When we complete the process of writing your offer, I will submit the purchase agreement along with your pre-approval letter to the listing agent. This "offer presentation" will be carried out by email, phone, hand delivery or in a personal meeting - whichever the listing agent prefers. The tendancy nowadays is to present the offer by email. Listing agents have begun to avoid situations where a skilled buyers agent might persuade a seller into accepting terms that they might not accept if given time and privacy with their own representative. This email-style of offer prestentation puts more emphasis on the buying agent's professional reputation within the real estate community, and his/her ability to get transactions to close properly and on time.
G. Offer Acceptance
After receiving the purchase agreement, the listing agent will then confer with the seller(s), who may accept the agreement as written, reject the offer outright (often in lieu of a stronger offer), or they may request certain changes. In the event of the third possibility, I will negotiate with the sellers and the listing agent on your behalf, always keeping my fiduciary responsibilities to you as my client at the foremost (See Agency Disclosure - Fiduciary Duties of Loyalty, Obedience, Disclosure, Confidentiality, Reasonable Care, and Accounting).
If buyers and sellers can come to an agreement, the sellers will sign the contract and initial any changes. You as the buyer will also need to initial those changes.
When both parties have signed, delivered and received the Purchase Agreement (such that they have each signed the agreement in hand), the Purchase Agreement becomes a valid contract.
H. Earnest Money
When you submit a Purchase Agreement, you will also submit an Earnest Money check. Earnest money is the portion of your down payment that you are including with your Purchase Agreement. It is usually written for an amount equaling one to five percent of the purchase price. This amount varies on how much interest there is in the property and on whether your offer will be competing with other offers for the seller's attention. It is important to have adequate funds in a liquid account for writing this check.
This check will be written to the Listing Brokerage, and will be deposited in the Broker's escrow account within three days of the the time the purchase agreeement becomes a valid contract. If the contract is not signed and accepted, the earnest money check will be returned immediately and will not have been cashed or deposited.
The earnest money serves as proof that you are EARNEST about the contract. It is money that will be applied to your down payment at closing. However, it is also money you are risking if you fail to live up to your end of the contract, or if you pull out of the deal without a valid reason.
What is a valid reason? Your Purchase Agreement contains "contingencies" such as the financing contingency and the inspection contingency. These are provisions of the contract that provide valid reason for dissolving the contract if certain issues are not resolved to your satisfaction.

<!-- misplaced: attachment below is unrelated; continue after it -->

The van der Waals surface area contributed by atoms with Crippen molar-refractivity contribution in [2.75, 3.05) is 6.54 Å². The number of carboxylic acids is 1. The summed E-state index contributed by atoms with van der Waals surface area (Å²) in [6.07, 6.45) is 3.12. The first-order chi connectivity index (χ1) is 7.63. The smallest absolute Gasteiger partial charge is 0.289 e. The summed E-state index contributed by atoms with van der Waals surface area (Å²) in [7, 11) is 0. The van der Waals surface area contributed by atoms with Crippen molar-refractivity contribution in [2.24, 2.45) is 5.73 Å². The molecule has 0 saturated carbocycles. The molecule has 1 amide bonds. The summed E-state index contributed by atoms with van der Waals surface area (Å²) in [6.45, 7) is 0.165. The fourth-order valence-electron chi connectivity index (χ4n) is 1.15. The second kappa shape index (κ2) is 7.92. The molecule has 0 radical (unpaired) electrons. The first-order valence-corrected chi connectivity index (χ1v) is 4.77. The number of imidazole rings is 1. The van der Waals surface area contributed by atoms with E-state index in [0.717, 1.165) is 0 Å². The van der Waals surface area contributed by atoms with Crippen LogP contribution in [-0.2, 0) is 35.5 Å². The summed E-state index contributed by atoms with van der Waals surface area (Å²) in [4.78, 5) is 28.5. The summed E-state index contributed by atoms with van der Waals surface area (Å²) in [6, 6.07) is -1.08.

For example, an inspection contingency states that if during an inspection of the property there is found to be a significant problem you have the right to:
Ask for the sellers to fix it to your satisfaction
Request to reduce the purchase price to allow you to fix the problem yourself
Decide that this problem is a deal breaker and cancel the Purchase Agreement
If you declare the agreement void in this final case, your earnest money will be refunded to you.
If, however, two weeks before the closing you break your leg and decide this isn't such a good time to move, you risk losing your earnest money if you try to cancel the contract.
The Post-Sale Process
1. Private Inspection
(Note: This inspection is independant of any Truth-in-Housing type of inspection the seller may need to put the house on the market)
If you have selected, as part of your purchase agreement, to make the contract subject to a private inspection, that inspection will need to be completed within one to three days after signing the contract. You may use an inspector of your own choosing, or you may ask me to recommend some names - either way, this inspection is for YOU. You pay for it. (It costs around $300). You attend and ask as many questions as you want. And, at all times, that inspector is at your service to help you determine if there is anything wrong with the house which would lead you to either renegotiate the price or cancel the contract.
The inspector is looking for major concerns: The need for more smoke alarms, minor cosmetic upgrades or sticky door handles are not strong enough reasons to renegotiate. Significant problems with the roof, furnace, foundation, plumbing, electrical wiring or evidence of pest infestation are reasons to go back to the seller with new demands.
Once the inspection has taken place, you as the buyer have a finite period of time within which to make your demands known to the sellers. They have a finite period of time to respond, and in most cases, any negotiations or changes to the purchase agreement are accomplished withine one week of signing it.
2. Homeowners Association Agreement (If Applicable)